Somehow there’s never been a big movie about Abscam, the ambitious late-1970s FBI corruption probe that convicted six Congressmen and one Senator for taking bribes from fake Arab sheikhs. Although it plays with a few shards of the real story, David O. Russell’s highly imitative but gung-ho drama American Hustle is not really about Abscam. What you have here, amidst all the science-fiction hair and byzantine deals cut in rooms lined with cheap wood paneling, is an epic power ballad of a story about love, friendship, and the high costs of each.
Determinedly channeling the coiled watchfulness and timebomb passions of Robert De Niro in his prime while still cutting his own trail, Christian Bale comes out swinging in his portrayal of Irving Rosenfeld, a paunchy con artist with an elaborate combover and a thing for Duke Ellington. He’s a character who makes other people believe in what he’s selling because they can see that deep down he really wants to believe it himself. Irving’s heavy-footed Bronx narration about his hopes and dreams and pulling this scam and that provides the brazenly optimistic spirit of Russell’s film, which doesn’t bother hiding its indebtedness to Goodfellas or Casino because, really, what would be the point?
Irving’s the focal point in this all-American striver’s triangle of greed, ambition, and hope. Sydney Prosser (Amy Adams) is the red-haired up-for-anything survivor who falls for the guy because at heart she’s a dreamer just like Irving. No matter that he’s got a kid and a wife out on Long Island, Sydney’s happy to reinvent herself as Lady Edith Greensleeve. Her British accent and vague talk about “banking connections” in London nets them gullible fish after fish. Everybody wants what they can’t have.
The film truly starts when FBI agent Richie DiMaso (Bradley Cooper) busts Irving and Sydney for fraud and offers a deal. DiMaso’s ambitions get ever bigger after that, pulling these two careful short-con grifters into a dangerously spiraling long-con investigation that drags in politicians and a Miami mobster (De Niro, paying his respects). It’s clear that Richie is not exactly on the up and up, trying to nail politicians for bribery just to make a name for himself. Sniping from the sidelines is Richie’s low-key boss (Louis C.K., superbly downbeat) and Irving’s wife, Rosalyn (Jennifer Lawrence, snappishly unhinged and nearly perfect), whom he describes as “the Picasso of passive-aggressive karate.” Both characters are hardly essential to the plot, but like Alessandro Nivola’s devious Christopher Walken imitation as the prosecutor Richie’s trying to sell his case to, they all make it more of a party.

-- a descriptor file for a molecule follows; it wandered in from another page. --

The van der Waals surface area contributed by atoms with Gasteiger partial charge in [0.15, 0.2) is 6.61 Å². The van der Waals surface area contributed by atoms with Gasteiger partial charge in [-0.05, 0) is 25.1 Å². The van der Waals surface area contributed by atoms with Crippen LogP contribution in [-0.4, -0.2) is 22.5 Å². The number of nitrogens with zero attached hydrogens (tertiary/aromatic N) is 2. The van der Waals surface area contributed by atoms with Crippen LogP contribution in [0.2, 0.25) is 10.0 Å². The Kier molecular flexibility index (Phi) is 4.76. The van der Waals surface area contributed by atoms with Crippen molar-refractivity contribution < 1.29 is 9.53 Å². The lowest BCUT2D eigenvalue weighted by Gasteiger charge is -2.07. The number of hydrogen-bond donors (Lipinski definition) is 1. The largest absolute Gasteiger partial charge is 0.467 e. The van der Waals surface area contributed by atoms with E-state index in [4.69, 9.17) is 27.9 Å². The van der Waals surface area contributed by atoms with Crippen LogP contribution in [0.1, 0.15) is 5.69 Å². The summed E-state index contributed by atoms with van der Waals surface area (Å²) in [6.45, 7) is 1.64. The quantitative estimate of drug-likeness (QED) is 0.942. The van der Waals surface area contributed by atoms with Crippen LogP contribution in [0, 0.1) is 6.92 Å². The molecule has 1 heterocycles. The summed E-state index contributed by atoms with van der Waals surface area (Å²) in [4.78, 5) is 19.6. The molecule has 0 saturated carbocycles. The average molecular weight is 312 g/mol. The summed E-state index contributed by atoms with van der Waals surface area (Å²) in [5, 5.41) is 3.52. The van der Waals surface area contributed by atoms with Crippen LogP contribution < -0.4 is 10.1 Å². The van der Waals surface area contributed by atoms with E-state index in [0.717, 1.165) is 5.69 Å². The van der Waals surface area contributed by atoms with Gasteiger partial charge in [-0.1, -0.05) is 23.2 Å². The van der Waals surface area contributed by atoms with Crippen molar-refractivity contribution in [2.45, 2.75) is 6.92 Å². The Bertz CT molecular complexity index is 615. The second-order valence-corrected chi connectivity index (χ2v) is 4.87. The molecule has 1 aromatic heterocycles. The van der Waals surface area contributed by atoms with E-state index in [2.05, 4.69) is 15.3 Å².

In her narration — there’s a lot of that in the film, these people are talkers — Sydney explains how Irving’s semi-comical appearance didn’t matter to her; his confidence drew her in. It works the same for the audience, whom Russell and Bale invite to laugh at the guy with their opening shot of him carefully reconstructing his pterodactyl nest of hair. In Irving’s first big scene with DiMaso’s target — Camden, New Jersey mayor Carmine Polito (Jeremy Renner, never better) — he’s able to yank Carmine back to a meeting he’d just stormed out of by doing little more than talking about their favorite Bronx restaurant and playing up a “guys like us” camaraderie. It’s a beautifully handled scene, and the kind of thing that helps the film leap confidently past its second-hand stylistics.
American Hustle is itself something of a scam, all truth be told. Russell is working in a minor Scorsese key that throws his crooks-in-love story into a blender with zoom cuts, wall-to-wall pop soundtrack, a can-you-believe-this? incredulousness, and performances whose up-against-the-wall desperation feeds the impression of an era coming to an end. What era that might be is never quite clear, as Russell and Eric Singer’s script is far more interested in the logistics of the star trio’s scams and love triangle, as well as the deepening friendship between Carmine and Irving (the film’s true love story, and close to heartbreaking at the end) than digging into Abscam itself. But in the end, the filmmakers and their cast are so eager to sell the sizzle that the lack of a steak barely registers after the glitter is gone.